Ottis Gibson has urged patience with regards to England’s new fearless attacking brand of playing against the red ball filtering its way down to county cricket.

Yorkshire coach Gibson, like the vast majority of cricket lovers, was in awe at the freewheeling way Harry Brook and Joe Root helped England win the opening Test against Pakistan in Rawalpindi on Monday.

Scoring at more than six runs per over on a flat surface gave England the chance to go 1-0 up, with the series continuing in Multan tomorrow.

It is clear that the England hierarchy will now want to see a similar approach at county level as captain Ben Stokes and coach Brendon McCullum bid to become world Test champions over the next few years.

Gibson admits there is a definite will to follow suit at domestic level, though believes it is easier said than done – certainly in the short term.

“It was an unbelievable performance,” he said of the 74-run win, in which Brook scored 153 and 87.

“To say you’re going to do something and then to do it to the extent they did was amazing, to be honest.

“I’ve been to Pakistan a few times, and the pitches are flat.

“If you even look back to some of the Championship games we played on flat pitches last season and trudged along at two runs an over. The game at Essex was one example.

“To think that England scored at more than six an over on a flat pitch and were able to force a win in a game with over 1,750 runs is fantastic.

“But I think it will take time for that to filter down into county cricket, simply because it’s a change of attitude and culture in a way.

“It’s a lot easier for England to do it with the players they are able to choose.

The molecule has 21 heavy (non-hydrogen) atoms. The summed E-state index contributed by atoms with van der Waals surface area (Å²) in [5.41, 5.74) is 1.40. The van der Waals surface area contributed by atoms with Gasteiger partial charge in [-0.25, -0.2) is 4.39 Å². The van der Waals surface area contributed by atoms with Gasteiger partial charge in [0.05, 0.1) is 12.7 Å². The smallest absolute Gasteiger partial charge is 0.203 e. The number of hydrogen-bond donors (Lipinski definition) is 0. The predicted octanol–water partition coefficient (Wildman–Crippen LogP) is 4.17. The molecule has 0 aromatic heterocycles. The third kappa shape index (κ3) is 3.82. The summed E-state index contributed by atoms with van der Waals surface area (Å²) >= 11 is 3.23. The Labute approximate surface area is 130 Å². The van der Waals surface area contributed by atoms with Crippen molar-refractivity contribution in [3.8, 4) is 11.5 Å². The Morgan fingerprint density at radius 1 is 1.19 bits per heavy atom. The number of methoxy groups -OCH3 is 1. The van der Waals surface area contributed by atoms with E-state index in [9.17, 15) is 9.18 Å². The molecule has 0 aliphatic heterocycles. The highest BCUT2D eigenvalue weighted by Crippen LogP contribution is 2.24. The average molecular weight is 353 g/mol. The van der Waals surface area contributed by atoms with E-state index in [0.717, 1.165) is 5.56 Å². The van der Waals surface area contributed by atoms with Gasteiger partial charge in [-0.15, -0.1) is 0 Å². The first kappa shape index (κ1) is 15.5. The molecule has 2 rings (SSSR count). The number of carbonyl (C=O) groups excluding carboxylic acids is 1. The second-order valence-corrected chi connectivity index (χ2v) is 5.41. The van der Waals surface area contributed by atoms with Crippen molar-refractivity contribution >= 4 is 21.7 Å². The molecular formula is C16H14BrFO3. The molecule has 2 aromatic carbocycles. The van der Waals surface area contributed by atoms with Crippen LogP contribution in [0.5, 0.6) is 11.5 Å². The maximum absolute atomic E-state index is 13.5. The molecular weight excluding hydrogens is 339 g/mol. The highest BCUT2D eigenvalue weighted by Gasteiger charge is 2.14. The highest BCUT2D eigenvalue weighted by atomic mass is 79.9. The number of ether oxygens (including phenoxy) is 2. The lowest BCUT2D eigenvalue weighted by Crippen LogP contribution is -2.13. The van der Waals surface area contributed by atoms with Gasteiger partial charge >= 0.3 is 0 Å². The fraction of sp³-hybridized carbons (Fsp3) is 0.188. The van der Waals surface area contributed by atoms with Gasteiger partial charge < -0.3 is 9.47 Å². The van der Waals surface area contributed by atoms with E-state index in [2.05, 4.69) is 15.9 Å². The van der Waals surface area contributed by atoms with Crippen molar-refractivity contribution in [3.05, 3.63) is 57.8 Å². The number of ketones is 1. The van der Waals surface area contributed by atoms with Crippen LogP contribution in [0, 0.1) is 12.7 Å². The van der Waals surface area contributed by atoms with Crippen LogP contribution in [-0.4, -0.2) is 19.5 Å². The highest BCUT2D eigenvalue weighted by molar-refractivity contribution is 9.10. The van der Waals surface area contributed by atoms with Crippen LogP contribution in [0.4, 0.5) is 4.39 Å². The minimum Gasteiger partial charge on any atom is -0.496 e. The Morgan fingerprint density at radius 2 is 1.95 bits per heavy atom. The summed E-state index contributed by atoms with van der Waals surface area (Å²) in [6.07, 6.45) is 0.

“For us, at county level, we want to play like that. Of course we do. But I think it will be situational rather than going out every day and doing it.

“You listen to Jimmy Anderson who has played over 170 games, Root who has played over 100 Tests, and they are talking about how much fun they are having.

“We want county players to have that same sort of attitude.

“What Brendon has done so well is take the result out of the game and really focus on the way he wants to play.

“If we can find that balance in county cricket, it will be a good thing for everybody.”

Back in July, at the end of the drawn Championship game against Somerset at Taunton, Gibson spoke about how his side would have attempted to chase an imposing final day target had rain not intervened.

Somerset went into the final day on 225-6 in their second innings, leading by 373. But no play was possible.

“England are setting the standard,” Gibson continued. “At our level, there will be a time and place like there would have been for us in that game.

“I said that we would have had a go at that chase at Taunton, and that was because I felt it was the right thing to do for us, given where we were in the league table at the time.

“Also, personnel wise, Brooky was playing in that game and Tom Kohler-Cadmore had just got a hundred in the first innings.

“I certainly wasn’t surprised to see what Brooky did in Pakistan.

“He’s been unbelievable for us and scored his 950 runs last season at close to a run-a-ball.”

However they do it, by hook or by crook, Gibson and his players are going to have to find ways to secure more wins next season given they are chasing promotion from Division Two.

“We want to get ourselves back in Division One as quickly possible, and that’s certainly the way we’ve been talking as a squad,” added Gibson.

“But we also have to respect that there are some good teams in Division Two. It won’t be straightforwards.”

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